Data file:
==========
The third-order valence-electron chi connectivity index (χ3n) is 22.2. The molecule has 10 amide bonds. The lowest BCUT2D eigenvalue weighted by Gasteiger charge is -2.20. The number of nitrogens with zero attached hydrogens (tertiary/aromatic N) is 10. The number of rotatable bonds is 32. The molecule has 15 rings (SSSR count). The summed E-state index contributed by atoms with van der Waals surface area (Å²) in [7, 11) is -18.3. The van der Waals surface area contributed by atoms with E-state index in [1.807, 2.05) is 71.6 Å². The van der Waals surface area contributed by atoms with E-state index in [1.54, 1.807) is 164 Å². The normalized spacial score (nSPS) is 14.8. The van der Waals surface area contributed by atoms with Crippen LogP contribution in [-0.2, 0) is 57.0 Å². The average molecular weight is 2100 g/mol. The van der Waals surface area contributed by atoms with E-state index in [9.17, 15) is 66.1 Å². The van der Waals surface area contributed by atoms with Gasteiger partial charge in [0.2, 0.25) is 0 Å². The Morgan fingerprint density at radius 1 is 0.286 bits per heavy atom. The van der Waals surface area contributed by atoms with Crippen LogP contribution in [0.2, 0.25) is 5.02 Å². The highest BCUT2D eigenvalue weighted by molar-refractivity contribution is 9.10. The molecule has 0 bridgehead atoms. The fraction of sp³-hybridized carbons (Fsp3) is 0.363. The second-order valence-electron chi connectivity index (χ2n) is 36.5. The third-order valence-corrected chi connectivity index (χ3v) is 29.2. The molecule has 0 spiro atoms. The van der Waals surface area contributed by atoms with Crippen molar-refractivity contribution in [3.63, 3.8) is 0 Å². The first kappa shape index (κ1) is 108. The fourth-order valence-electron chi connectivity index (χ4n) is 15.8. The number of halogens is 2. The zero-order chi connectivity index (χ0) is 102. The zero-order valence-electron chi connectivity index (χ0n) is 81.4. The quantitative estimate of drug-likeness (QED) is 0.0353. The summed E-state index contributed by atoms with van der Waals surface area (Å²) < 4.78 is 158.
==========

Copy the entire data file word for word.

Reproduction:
The third-order valence-electron chi connectivity index (χ3n) is 22.2. The molecule has 10 amide bonds. The lowest BCUT2D eigenvalue weighted by Gasteiger charge is -2.20. The number of nitrogens with zero attached hydrogens (tertiary/aromatic N) is 10. The number of rotatable bonds is 32. The molecule has 15 rings (SSSR count). The summed E-state index contributed by atoms with van der Waals surface area (Å²) in [7, 11) is -18.3. The van der Waals surface area contributed by atoms with E-state index in [1.807, 2.05) is 71.6 Å². The van der Waals surface area contributed by atoms with E-state index in [1.54, 1.807) is 164 Å². The normalized spacial score (nSPS) is 14.8. The van der Waals surface area contributed by atoms with Crippen LogP contribution in [-0.2, 0) is 57.0 Å². The average molecular weight is 2100 g/mol. The van der Waals surface area contributed by atoms with E-state index in [9.17, 15) is 66.1 Å². The van der Waals surface area contributed by atoms with Gasteiger partial charge in [0.2, 0.25) is 0 Å². The Morgan fingerprint density at radius 1 is 0.286 bits per heavy atom. The van der Waals surface area contributed by atoms with Crippen LogP contribution in [0.2, 0.25) is 5.02 Å². The highest BCUT2D eigenvalue weighted by molar-refractivity contribution is 9.10. The molecule has 0 bridgehead atoms. The fraction of sp³-hybridized carbons (Fsp3) is 0.363. The second-order valence-electron chi connectivity index (χ2n) is 36.5. The third-order valence-corrected chi connectivity index (χ3v) is 29.2. The molecule has 0 spiro atoms. The van der Waals surface area contributed by atoms with Crippen molar-refractivity contribution in [3.63, 3.8) is 0 Å². The first kappa shape index (κ1) is 108. The fourth-order valence-electron chi connectivity index (χ4n) is 15.8. The number of halogens is 2. The zero-order chi connectivity index (χ0) is 102. The zero-order valence-electron chi connectivity index (χ0n) is 81.4. The quantitative estimate of drug-likeness (QED) is 0.0353. The summed E-state index contributed by atoms with van der Waals surface area (Å²) < 4.78 is 158.